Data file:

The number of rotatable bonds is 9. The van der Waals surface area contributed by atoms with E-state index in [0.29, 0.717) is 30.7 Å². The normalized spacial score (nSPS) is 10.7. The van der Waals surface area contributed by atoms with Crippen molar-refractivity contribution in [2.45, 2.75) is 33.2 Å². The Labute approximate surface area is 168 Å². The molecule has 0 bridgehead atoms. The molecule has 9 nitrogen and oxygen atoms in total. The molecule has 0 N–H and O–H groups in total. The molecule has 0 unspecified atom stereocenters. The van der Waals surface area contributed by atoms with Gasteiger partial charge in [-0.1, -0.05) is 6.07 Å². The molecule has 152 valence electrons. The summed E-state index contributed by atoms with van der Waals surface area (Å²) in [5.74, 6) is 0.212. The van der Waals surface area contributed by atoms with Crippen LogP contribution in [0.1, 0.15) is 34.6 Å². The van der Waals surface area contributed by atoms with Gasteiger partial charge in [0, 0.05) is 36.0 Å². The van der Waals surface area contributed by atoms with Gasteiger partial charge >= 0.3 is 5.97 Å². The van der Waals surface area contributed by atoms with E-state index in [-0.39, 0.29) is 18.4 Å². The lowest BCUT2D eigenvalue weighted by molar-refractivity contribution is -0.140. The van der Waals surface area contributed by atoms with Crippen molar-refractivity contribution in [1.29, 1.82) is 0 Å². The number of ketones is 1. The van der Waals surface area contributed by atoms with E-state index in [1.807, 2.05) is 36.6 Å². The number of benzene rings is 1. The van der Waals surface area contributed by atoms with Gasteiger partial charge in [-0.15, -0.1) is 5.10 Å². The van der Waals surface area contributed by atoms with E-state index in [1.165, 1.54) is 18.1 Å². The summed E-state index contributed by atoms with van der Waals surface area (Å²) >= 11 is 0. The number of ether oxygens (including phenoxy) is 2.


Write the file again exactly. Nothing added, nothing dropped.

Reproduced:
The number of rotatable bonds is 9. The van der Waals surface area contributed by atoms with E-state index in [0.29, 0.717) is 30.7 Å². The normalized spacial score (nSPS) is 10.7. The van der Waals surface area contributed by atoms with Crippen molar-refractivity contribution in [2.45, 2.75) is 33.2 Å². The Labute approximate surface area is 168 Å². The molecule has 0 bridgehead atoms. The molecule has 9 nitrogen and oxygen atoms in total. The molecule has 0 N–H and O–H groups in total. The molecule has 0 unspecified atom stereocenters. The van der Waals surface area contributed by atoms with Gasteiger partial charge in [-0.1, -0.05) is 6.07 Å². The molecule has 152 valence electrons. The summed E-state index contributed by atoms with van der Waals surface area (Å²) in [5.74, 6) is 0.212. The van der Waals surface area contributed by atoms with Crippen LogP contribution in [0.1, 0.15) is 34.6 Å². The van der Waals surface area contributed by atoms with Gasteiger partial charge in [0, 0.05) is 36.0 Å². The van der Waals surface area contributed by atoms with Gasteiger partial charge >= 0.3 is 5.97 Å². The van der Waals surface area contributed by atoms with E-state index in [-0.39, 0.29) is 18.4 Å². The lowest BCUT2D eigenvalue weighted by molar-refractivity contribution is -0.140. The van der Waals surface area contributed by atoms with Crippen molar-refractivity contribution in [1.29, 1.82) is 0 Å². The number of ketones is 1. The van der Waals surface area contributed by atoms with E-state index in [1.807, 2.05) is 36.6 Å². The number of benzene rings is 1. The van der Waals surface area contributed by atoms with Gasteiger partial charge in [-0.15, -0.1) is 5.10 Å². The van der Waals surface area contributed by atoms with E-state index in [1.165, 1.54) is 18.1 Å². The summed E-state index contributed by atoms with van der Waals surface area (Å²) >= 11 is 0. The number of ether oxygens (including phenoxy) is 2.